Let me preface this quickly: I am a huge Persona fan. I like the first two games in the series, and I absolutely adore Persona 3 and 4 and all of their updates. So you could take this blog with a grain of salt. I love Persona, and this likely equips me with a pair of rose tinted glasses.


That said, I am also a huge fan of fighting games. I currently play Street fighter 4, Skullgirls, Killer Instinct, King of Fighters XIII, and Persona 4 Arena (P4A). I am also currently enjoying UNIEL/Under Night. I wouldn't claim to be great at any of them, but I am at least competent at all of them. As far as 3d fighters go I haven't played one seriously since Soul Calibur 4, so while I do have knowledge of them I am far behind the times with that type of fighter. All this to say that I am a decently credible source where fighting games are concerned.


Now, on to my piece. P4A is the greatest thing ever to happen to fighting game newcomers because of the story mode. I am sure just about everyone on this site has tried a fighting game at some point. If they turned you off, I am willing to bet it is because of the immense amount of time you have to spend to be competent at them compared to most other games. Most people just want to be able to sit down and have fun right away since their gaming time is limited.  I won't deny that all fighting games require lots of practice time, P4A included. What sets P4A apart is the story mode. In nearly every fighting game the story mode is nothing more than arcade mode with some cut scenes thrown in and maybe a rival fight if the mode even exists. Once you finish the tutorial you are usually going to be forced to head to the training room and spend hours learning how the game's various systems and your character of choice work.


Not in P4A. With a 40+ hour story mode that will keep you interested chances are high you are going to come out of it competent with at least one character. You will certainly come out of it with a solid understanding of how the various systems in the game work together and how to manage them, which is half the battle. Once you know how the game works it is much easier to figure out how to best make your character work within those systems. In addition, there are many gamers out there (including me)  who will play a game only for the story, even if they don't like the gameplay. Anyone can get through P4A's story mode on easy, and even if you only came for the story you may find yourself staying to get better with your favorite character.


Once you are competent with a character is when fighting games start to pay you back for all your hard work. When you can play online, or even better with a person beside you without getting wrecked is when fighting games really become fun. The feeling of playing someone at the same skill level and winning a close match is a feeling I have not experienced anywhere else in video games. The sense of accomplishment is immense. Even if you lose, you are driven to get that rematch or improve your skills so that next time the two of you play you can win. I would also argue that fighting games are the most social of video games. I have made many friends by going to my local weekly tournament. The sense of comradery  and the knowledge that you all are there because you love the same thing makes it easy to make friends. You will always have something to talk about. Start off talking about fighting games, and eventually you will branch out into other topics.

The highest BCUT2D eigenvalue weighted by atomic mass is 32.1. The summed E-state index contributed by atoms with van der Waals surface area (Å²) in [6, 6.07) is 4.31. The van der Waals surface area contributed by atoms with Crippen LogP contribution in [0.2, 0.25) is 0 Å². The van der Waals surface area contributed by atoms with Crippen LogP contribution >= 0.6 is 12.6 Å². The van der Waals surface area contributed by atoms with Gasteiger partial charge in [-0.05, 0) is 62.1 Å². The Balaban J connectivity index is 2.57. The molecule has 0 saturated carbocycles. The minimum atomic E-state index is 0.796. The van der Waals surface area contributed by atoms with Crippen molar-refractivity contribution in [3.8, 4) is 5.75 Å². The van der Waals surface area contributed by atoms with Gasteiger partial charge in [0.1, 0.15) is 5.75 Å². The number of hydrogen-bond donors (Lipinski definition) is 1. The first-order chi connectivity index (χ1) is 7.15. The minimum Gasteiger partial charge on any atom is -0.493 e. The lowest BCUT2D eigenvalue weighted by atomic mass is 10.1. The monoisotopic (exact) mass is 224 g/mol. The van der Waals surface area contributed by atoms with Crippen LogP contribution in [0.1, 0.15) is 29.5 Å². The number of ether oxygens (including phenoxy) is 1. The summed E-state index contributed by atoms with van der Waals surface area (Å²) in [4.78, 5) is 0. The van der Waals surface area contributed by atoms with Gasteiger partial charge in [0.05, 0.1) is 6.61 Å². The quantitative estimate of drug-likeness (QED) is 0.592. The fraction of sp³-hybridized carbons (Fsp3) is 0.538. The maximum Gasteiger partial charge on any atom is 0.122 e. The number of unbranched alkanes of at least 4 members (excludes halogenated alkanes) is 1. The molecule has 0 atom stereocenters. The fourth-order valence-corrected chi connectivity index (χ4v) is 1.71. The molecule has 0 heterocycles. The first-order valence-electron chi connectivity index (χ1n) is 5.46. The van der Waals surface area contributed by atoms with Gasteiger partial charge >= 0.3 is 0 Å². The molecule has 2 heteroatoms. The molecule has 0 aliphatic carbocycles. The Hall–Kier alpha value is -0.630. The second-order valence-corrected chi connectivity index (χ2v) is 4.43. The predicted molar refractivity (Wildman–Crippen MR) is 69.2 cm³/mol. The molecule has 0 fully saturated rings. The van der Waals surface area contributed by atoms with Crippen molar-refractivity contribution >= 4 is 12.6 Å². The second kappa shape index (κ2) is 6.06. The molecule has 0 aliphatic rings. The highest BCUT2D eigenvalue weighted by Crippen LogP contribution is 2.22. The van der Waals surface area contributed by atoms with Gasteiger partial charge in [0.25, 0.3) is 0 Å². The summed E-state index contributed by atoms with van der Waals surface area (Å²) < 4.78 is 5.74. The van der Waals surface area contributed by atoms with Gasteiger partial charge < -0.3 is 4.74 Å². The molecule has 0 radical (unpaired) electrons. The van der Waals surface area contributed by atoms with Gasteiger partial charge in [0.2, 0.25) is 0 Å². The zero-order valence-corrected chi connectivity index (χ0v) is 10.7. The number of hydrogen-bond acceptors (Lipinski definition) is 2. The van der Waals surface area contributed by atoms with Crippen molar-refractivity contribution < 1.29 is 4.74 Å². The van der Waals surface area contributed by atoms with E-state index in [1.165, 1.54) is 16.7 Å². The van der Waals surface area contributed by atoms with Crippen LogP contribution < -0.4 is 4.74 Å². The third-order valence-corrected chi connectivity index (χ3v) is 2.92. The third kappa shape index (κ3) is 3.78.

Now don't get me wrong. Some of the most fun I have had with video games is playing a party game like Mario Party or Towerfall with 3 friends next to me on the couch. I don't discredit the fun to be had with other people when playing other genres. On the other hand, they do not take the dedication to master that fighting games do. How long can you really discuss Mario Party with a friend? The depth just isn't there to facilitate prolonged discussion on the topic.  I also know there are games that do the same thing I praised P4A for doing. Netherrealm fighting games, most notably Injustice, have great story modes that I enjoy immensely. Unfortunately they are just not long enough to give you enough practice to be competent with a character. Also, there are other ways to diminish the barrier of entry for the genre. The Killer Instinct (KI) reboot makes itself accessible by creating an easy to pick up but hard to  master combo system. Anyone can perform combos in KI after 15 minutes of practice. The depth comes when you get to the mind games within the simple combo system. However, this method still requires that you spend many hours learning the game and does not include an engrossing story to push you to continue learning.

To conclude, I had more fun learning how to play P4A than any other fighting game. The barrier of entry is still high. Learning combos and the game's systems still require lots of practice. But once you know how one fighting game works you will be able to start any other game in the genre with at least rudimentary knowledge of how the game works. With a great story to keep you coming back for more I would argue that P4A is the best game to to start you on the path to discovering the immense fun to be had with the fighting game genre.